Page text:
Yoga for Arthritis
Yoga asana movement is the best natural medicine for OA.  Gentle range of motion encourages the production of synovial fluid, stretching eases tension around joints and strengthening promotes stability of the joints. Exercise leads to the release of endorphins, your body’s natural pain relievers. One research study showed a significant decrease in hand pain in subjects who practiced a series of yoga hand exercises. (1) Patients with OA of the hands were randomly assigned to receive either the yoga program or no therapy. Yoga techniques were supervised by one instructor once/week for 8 weeks. Variables assessed were pain, strength, motion, joint circumference, tenderness, and hand function using the Stanford Hand Assessment questionnaire.  The researchers found that the yoga treated group improved significantly more than the control group in decreased pain during activity, tenderness and finger range of motion. Other trends also favored the yoga program. In conclusion, this yoga program was effective in providing relief in hand osteoarthritis. (1) Isometric strengthening is also considered an important part of treatment for OA.  In one study, 64 patients with osteoarthritis of the knee joints were studied to observe the effects of isometric quadriceps muscle strengthening exercise plus non-steroidal anti-inflammatory drugs (NSAIDs). (2) Another 75 patients were treated with NSAIDs as control. They were assessed by visual analogue pain scale, OMAC scale and range of motion of the knee joints and followed-up weekly for six weeks. Improvement was found in both groups (p = 0.001) after treatment. In comparison, more improvement was found in the exercise group after four weeks (p = 009). Then improvement was gradually increased day by day and finally there was highly significant improvement (p = 0.001). This study suggests that isometric quadriceps muscle strengthening exercise has its beneficial role to reduce symptoms in osteoarthritis of the knee. In yoga, we can activate the muscles around the knee to create an isometric contraction of the quadriceps muscle.  We can accomplish this in any position and in a variety of postures. A pilot study by Kolasinski and colleagues concluded that Iyengar yoga may reduce pain and disability caused by knee OA. (3) In this trial, 11 subjects meeting American College of Rheumatology criteria for knee OA were enrolled. Subjects were instructed in a modified Iyengar yoga sequence during one 90-minute class weekly for eight weeks. No home exercise program was required. Nine people completed at least one session, the average number of sessions completed was five, and seven (six of whom were obese) had data from pre- and post-course time points available for analysis. At the end of the study, researchers saw statistically significant reductions in WOMAC Pain, WOMAC Physical Function, and Arthritis Impact Measurement Scale 2 (AIMS 2) scores compared to their pre-intervention status. Physician Global Assessment (MDGA) and Patient Global Assessment (PGA) also showed trends in improvement. Subjects in the study reported no adverse effects from the treatment.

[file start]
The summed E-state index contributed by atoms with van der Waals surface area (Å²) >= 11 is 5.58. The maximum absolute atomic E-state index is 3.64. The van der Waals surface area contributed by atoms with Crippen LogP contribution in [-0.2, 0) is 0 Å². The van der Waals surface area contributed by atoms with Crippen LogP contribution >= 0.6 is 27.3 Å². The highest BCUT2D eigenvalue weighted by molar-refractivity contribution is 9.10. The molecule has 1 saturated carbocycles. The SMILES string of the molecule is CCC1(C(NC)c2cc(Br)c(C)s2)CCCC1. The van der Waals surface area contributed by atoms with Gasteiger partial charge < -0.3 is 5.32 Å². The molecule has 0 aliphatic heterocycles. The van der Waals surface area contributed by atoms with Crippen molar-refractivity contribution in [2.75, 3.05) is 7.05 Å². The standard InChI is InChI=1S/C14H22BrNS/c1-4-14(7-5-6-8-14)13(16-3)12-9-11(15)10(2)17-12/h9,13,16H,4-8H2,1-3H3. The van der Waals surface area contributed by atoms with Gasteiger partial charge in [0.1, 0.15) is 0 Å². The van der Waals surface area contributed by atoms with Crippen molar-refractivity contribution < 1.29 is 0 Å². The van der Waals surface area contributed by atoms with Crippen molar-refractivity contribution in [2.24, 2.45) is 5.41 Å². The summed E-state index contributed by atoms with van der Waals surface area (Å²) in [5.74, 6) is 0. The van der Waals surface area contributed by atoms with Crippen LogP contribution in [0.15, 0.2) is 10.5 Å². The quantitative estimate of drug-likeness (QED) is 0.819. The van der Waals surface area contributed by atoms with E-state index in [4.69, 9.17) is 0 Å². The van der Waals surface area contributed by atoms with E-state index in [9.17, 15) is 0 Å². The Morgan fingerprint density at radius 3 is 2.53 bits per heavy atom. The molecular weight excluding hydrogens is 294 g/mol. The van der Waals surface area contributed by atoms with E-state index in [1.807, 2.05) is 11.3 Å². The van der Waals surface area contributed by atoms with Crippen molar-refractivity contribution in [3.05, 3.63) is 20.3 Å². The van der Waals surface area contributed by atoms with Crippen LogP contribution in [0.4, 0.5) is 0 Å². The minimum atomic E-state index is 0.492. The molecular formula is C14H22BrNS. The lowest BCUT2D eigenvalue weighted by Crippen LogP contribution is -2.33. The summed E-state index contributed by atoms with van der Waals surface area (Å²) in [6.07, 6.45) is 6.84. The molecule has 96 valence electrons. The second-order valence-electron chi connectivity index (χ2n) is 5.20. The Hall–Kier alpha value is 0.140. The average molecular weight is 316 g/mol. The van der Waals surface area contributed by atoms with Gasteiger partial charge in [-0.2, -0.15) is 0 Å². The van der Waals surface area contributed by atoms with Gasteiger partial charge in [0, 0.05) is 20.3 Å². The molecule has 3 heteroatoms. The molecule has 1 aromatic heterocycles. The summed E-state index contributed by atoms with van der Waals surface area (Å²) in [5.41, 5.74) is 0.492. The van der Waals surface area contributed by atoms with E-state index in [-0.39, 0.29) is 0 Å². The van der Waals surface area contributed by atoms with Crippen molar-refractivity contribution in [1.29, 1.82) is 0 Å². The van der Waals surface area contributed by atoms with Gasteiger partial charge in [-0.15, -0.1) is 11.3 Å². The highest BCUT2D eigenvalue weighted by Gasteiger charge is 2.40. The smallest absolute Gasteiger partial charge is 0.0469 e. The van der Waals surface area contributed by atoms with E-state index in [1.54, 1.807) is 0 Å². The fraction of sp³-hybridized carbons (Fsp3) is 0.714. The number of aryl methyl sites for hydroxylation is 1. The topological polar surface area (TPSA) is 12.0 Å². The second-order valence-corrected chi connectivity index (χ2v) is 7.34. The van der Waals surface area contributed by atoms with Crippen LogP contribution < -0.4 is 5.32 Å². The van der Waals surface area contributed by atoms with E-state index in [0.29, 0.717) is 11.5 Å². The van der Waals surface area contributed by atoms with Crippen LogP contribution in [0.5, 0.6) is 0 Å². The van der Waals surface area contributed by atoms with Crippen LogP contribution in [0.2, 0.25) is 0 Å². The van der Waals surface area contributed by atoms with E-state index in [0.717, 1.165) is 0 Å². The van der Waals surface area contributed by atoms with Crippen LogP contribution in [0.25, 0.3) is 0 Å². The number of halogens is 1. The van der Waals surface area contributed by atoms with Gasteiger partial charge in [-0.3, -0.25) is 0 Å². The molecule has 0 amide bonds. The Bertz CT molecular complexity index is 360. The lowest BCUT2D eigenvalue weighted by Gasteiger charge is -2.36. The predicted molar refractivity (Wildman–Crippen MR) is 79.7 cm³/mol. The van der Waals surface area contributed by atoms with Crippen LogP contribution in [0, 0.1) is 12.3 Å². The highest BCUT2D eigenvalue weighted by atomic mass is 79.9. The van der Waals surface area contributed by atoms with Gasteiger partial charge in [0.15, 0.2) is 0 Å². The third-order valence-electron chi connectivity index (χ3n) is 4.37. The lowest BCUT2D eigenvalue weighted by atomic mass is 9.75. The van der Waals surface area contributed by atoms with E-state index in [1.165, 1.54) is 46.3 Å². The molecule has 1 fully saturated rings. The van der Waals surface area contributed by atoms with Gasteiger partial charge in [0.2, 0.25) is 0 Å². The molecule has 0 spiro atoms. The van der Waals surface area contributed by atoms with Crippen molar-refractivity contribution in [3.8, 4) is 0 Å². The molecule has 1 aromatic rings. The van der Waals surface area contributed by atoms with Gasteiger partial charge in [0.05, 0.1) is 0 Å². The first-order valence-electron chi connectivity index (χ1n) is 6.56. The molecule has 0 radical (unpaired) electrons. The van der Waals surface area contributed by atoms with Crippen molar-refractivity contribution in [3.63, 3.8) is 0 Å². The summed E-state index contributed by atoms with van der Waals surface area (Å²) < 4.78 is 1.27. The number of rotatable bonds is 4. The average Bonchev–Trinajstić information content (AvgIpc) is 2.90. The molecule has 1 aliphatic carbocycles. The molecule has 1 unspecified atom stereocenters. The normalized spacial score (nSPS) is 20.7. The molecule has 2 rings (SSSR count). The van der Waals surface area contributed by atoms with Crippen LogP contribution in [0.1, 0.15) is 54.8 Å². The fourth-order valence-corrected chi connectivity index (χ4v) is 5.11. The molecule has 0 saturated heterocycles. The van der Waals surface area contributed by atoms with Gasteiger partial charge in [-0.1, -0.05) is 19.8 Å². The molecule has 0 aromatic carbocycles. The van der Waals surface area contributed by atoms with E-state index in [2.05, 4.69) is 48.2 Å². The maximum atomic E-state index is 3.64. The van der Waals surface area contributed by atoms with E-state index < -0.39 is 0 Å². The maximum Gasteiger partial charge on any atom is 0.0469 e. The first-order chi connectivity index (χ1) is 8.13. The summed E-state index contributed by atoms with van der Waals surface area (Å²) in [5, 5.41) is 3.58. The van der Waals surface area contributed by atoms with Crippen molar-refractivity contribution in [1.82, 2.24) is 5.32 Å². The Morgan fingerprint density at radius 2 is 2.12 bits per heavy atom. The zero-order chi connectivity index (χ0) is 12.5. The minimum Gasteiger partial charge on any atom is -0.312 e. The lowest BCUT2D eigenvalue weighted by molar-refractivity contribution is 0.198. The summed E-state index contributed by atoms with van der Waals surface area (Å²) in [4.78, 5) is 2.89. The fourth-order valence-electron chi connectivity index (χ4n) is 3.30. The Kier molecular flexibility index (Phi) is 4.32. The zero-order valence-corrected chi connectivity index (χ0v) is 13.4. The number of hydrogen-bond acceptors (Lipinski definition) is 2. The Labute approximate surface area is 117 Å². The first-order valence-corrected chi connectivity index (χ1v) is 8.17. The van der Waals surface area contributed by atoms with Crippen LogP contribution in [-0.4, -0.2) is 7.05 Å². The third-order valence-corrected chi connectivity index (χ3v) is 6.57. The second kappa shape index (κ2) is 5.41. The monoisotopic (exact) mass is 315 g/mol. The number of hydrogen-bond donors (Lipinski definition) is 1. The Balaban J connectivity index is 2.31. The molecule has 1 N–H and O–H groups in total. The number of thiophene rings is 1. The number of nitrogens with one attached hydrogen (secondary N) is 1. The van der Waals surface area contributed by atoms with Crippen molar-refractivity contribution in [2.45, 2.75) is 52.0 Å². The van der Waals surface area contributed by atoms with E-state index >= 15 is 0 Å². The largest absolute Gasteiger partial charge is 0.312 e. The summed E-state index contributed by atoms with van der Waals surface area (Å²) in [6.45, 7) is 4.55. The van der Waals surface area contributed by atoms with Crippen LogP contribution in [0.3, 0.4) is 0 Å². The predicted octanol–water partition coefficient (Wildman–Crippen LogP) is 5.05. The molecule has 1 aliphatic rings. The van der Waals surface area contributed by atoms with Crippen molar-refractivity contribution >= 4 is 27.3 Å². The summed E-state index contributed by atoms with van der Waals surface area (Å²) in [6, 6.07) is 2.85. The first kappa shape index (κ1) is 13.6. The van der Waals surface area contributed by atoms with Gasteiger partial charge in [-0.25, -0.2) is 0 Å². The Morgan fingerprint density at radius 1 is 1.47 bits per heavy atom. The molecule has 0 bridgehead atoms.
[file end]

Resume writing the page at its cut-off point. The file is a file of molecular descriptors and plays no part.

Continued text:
A study by Bukowski and colleagues also looked at the effect of an Iyengar yoga program and strengthening exercises in subjects with knee OA. (4) Fifteen participants were assigned to a traditional stretching and strengthening regimen, Iyengar yoga, or no exercise. Low back and hamstring flexibility and quadriceps strength and function were monitored before and after the program. The WOMAC Osteoarthritis Index and a global assessment questionnaire were also used to assess improvement. After the six-week intervention period, functional changes and improvement in quality of life were noted in the traditional exercise and yoga groups compared to the controls. Those with the greatest improvements in flexibility and quadriceps strength had the greatest improvement in WOMAC scores.
Two subsequent studies have suggested that at least part of the effect of yoga on subjects with knee OA involves alteration of gait. Evangelisto and colleagues looked at the biomechanical changes following an eight-week yoga intervention in the knee as assessed by a formal gait laboratory analysis.(5) WOMAC pain, stiffness, and disability and visual analog scale (VAS) scores were used to assess the subjects’ improvement. All subjects met ACR criteria for knee OA. They participated in eight weekly 90-minute Iyengar yoga classes. Three-D motion analysis revealed a statistically significant reduction in ankle dorsiflexion, an increase in plantar flexion, and an increase in the total range of motion for pelvic tilt between baseline and follow-up evaluations. Analysis of footfall parameters from baseline to follow-up revealed significant increases in walking speed as well as maximum moments during hip rotation, hip flexion/extension, and knee varus. Three of four subjects who completed seven of eight yoga classes had reductions in WOMAC pain, stiffness, and disability. The increased walking speed and modified ankle motion during gait may underlie the improvements in WOMAC scores. Thus, improved biomechanics may lead to a reduction in knee OA symptoms.